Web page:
I’m going to let you guys in on a secret – I got legitimately emotional at this point. As Ephraim races to save her eggs from the crippled, soon-to-be-destroyed ship I was literally on the edge of my seat. And when Dot got to her first and threw her overboard yet again, I felt a real emotional stab. I’ve always been a sucker for animals in films and television, and the cute way Ephraim is styled here no doubt contributed to that.

Luckily, at the last minute Dot realises that the eggs are on board and manages to save them, delivering the newly-hatched babies to Ephraim after the ship has exploded. The two then disappear into the Mycelial Network – perhaps laying the groundwork for a future episode or an appearance in one of the two new animated shows? Gosh I hope so.

Ephraim embraces DOT.

These two episodes were absolutely unlike anything Star Trek has done before – at least not since some of the weirder episodes of The Animated Series in the 1970s saw a 50-foot-tall clone of Spock, or the Enterprise visiting a parallel universe where magic is real. Yes, those really happened. And yes, they’re canon. Deal with it.

These episodes were undoubtedly inspired by Disney – the storytelling, the use of animals, cute robots, and a child as the main characters all come together to make these the most child-friendly Star Trek episodes so far, as well as a fantastic way to introduce little ones to Star Trek. Ephraim and Dot in particular contained some very funny moments, complete with traditional cartoon sound effects. At one point, Ephraim is sucked into a tube and bounces through it, with the tube bulging out in a throwback to old-school cartoons.

The little girl and the alien in The Girl Who Made The Stars.

But at their core, these were just cute, heartfelt episodes. I’m sure that people who haven’t enjoyed modern Star Trek will hate them, and that’s fine because at this point those folks hate just about everything. Both of these episodes have something to say about Star Trek. Yes, characters are important. Yes, alien races and cool ship battles and the politics of the Alpha and Beta Quadrants are important. But at its core, Star Trek is about inspiring stories, and seeking out new life. The Girl Who Made The Stars tells such a story, and Ephraim and Dot takes a look at one example of the kind of new life that Starfleet has been seeking. And these episodes are presented in a cute, fun, approachable way. Show them to anyone sceptical of Star Trek and I bet they’d come away thinking about the franchise in a whole new light.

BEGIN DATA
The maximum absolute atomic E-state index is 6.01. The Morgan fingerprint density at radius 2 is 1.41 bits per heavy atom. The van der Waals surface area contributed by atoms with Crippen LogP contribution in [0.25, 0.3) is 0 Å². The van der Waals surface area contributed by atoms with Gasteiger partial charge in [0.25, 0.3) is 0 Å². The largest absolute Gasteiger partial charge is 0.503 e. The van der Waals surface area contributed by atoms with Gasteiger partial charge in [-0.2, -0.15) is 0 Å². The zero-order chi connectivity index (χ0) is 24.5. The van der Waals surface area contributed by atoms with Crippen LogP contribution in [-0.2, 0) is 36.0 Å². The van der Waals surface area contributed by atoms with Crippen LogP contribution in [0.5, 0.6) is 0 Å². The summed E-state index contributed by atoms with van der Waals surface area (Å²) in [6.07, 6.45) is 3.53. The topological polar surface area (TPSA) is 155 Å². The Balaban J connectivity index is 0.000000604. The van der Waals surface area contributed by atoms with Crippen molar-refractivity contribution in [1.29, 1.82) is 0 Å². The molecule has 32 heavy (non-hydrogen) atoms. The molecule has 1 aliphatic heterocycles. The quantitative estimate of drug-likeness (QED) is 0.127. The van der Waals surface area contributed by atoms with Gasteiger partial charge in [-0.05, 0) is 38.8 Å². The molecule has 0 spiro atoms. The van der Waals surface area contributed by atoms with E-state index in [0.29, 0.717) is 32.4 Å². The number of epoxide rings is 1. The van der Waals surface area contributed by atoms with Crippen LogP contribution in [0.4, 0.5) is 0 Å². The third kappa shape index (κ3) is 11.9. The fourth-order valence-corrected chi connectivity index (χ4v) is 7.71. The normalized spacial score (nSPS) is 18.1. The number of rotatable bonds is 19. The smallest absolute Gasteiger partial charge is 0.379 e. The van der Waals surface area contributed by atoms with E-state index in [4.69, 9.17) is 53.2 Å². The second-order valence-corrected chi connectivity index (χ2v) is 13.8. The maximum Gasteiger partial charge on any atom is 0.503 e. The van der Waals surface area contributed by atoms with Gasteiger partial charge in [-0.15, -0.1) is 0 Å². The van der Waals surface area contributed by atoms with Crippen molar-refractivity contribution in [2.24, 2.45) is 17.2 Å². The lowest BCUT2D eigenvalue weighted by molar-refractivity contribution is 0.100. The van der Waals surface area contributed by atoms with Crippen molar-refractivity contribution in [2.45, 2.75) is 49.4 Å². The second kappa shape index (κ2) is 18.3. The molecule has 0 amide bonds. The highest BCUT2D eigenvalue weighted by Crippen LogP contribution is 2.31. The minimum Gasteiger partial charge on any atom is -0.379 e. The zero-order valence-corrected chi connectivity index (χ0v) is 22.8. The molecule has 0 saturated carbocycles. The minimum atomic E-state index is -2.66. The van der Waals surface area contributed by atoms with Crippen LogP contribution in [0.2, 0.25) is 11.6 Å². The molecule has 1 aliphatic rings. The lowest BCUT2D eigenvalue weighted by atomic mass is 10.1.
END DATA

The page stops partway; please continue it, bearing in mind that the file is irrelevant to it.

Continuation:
Overall, Ephraim and Dot and The Girl Who Made The Stars leave me hopeful that the new animated series – Lower Decks – is in good hands and will turn out to be a lot of fun. And moreover, that the currently-untitled animated series that’s supposed to be more kid-friendly will also have something to offer to adult fans like myself. The best kids’ shows manage to find a way to appeal to us too, and from these shorts, I feel like there’s a real chance that the new series will absolutely have something to offer older Trekkies.

Star Trek animation is back – with a bang!

There’s only one episode left in this season of Short Treks – and it’s set to be a prequel of sorts, leading into Star Trek: Picard. So I can’t wait to see that. And Picard is coming next month! It really is a great time to be a Star Trek fan right now.

The Star Trek franchise – including Short Treks and all other properties mentioned above – is the copyright of ViacomCBS. Short Treks is available to stream on CBS All Access in the United States, and is now available on Blu-ray elsewhere. This article contains the thoughts and opinions of one person only and is not intended to cause any offence.